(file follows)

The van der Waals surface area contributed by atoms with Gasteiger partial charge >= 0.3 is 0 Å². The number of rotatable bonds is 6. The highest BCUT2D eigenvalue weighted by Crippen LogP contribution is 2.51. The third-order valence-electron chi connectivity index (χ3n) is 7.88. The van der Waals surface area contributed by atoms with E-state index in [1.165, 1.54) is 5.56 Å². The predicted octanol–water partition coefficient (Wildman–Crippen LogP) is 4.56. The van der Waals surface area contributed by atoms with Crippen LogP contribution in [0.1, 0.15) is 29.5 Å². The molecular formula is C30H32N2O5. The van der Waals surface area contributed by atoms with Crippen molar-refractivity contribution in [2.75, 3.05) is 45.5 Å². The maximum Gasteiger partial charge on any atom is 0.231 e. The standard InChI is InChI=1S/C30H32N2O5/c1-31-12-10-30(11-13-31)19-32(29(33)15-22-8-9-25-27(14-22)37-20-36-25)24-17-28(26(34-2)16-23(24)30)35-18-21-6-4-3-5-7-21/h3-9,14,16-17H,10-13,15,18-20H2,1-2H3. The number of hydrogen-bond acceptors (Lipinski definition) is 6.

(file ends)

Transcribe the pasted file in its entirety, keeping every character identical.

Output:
The van der Waals surface area contributed by atoms with Gasteiger partial charge >= 0.3 is 0 Å². The number of rotatable bonds is 6. The highest BCUT2D eigenvalue weighted by Crippen LogP contribution is 2.51. The third-order valence-electron chi connectivity index (χ3n) is 7.88. The van der Waals surface area contributed by atoms with E-state index in [1.165, 1.54) is 5.56 Å². The predicted octanol–water partition coefficient (Wildman–Crippen LogP) is 4.56. The van der Waals surface area contributed by atoms with Crippen LogP contribution in [0.1, 0.15) is 29.5 Å². The molecular formula is C30H32N2O5. The van der Waals surface area contributed by atoms with Crippen molar-refractivity contribution in [2.75, 3.05) is 45.5 Å². The maximum Gasteiger partial charge on any atom is 0.231 e. The standard InChI is InChI=1S/C30H32N2O5/c1-31-12-10-30(11-13-31)19-32(29(33)15-22-8-9-25-27(14-22)37-20-36-25)24-17-28(26(34-2)16-23(24)30)35-18-21-6-4-3-5-7-21/h3-9,14,16-17H,10-13,15,18-20H2,1-2H3. The number of hydrogen-bond acceptors (Lipinski definition) is 6.